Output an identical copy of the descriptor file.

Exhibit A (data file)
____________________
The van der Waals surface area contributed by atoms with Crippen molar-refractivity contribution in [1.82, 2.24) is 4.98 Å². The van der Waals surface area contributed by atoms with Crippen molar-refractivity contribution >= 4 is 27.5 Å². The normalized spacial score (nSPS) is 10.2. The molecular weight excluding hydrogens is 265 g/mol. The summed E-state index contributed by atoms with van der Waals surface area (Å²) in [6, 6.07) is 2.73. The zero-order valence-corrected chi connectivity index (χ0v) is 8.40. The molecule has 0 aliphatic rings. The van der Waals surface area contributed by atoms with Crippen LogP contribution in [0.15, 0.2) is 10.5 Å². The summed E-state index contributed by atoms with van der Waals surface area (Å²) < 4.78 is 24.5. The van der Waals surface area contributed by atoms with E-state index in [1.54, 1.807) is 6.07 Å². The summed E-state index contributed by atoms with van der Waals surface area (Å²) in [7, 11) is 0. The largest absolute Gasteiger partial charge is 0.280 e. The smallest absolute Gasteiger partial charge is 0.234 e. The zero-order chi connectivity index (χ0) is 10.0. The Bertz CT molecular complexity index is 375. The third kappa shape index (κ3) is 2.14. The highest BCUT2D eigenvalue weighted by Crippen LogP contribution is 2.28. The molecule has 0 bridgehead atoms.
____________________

The van der Waals surface area contributed by atoms with Crippen molar-refractivity contribution in [1.82, 2.24) is 4.98 Å². The van der Waals surface area contributed by atoms with Crippen molar-refractivity contribution >= 4 is 27.5 Å². The normalized spacial score (nSPS) is 10.2. The molecular weight excluding hydrogens is 265 g/mol. The summed E-state index contributed by atoms with van der Waals surface area (Å²) in [6, 6.07) is 2.73. The zero-order valence-corrected chi connectivity index (χ0v) is 8.40. The molecule has 0 aliphatic rings. The van der Waals surface area contributed by atoms with Crippen LogP contribution in [0.15, 0.2) is 10.5 Å². The summed E-state index contributed by atoms with van der Waals surface area (Å²) < 4.78 is 24.5. The van der Waals surface area contributed by atoms with E-state index in [1.54, 1.807) is 6.07 Å². The summed E-state index contributed by atoms with van der Waals surface area (Å²) in [7, 11) is 0. The largest absolute Gasteiger partial charge is 0.280 e. The smallest absolute Gasteiger partial charge is 0.234 e. The zero-order chi connectivity index (χ0) is 10.0. The Bertz CT molecular complexity index is 375. The third kappa shape index (κ3) is 2.14. The highest BCUT2D eigenvalue weighted by Crippen LogP contribution is 2.28. The molecule has 0 bridgehead atoms.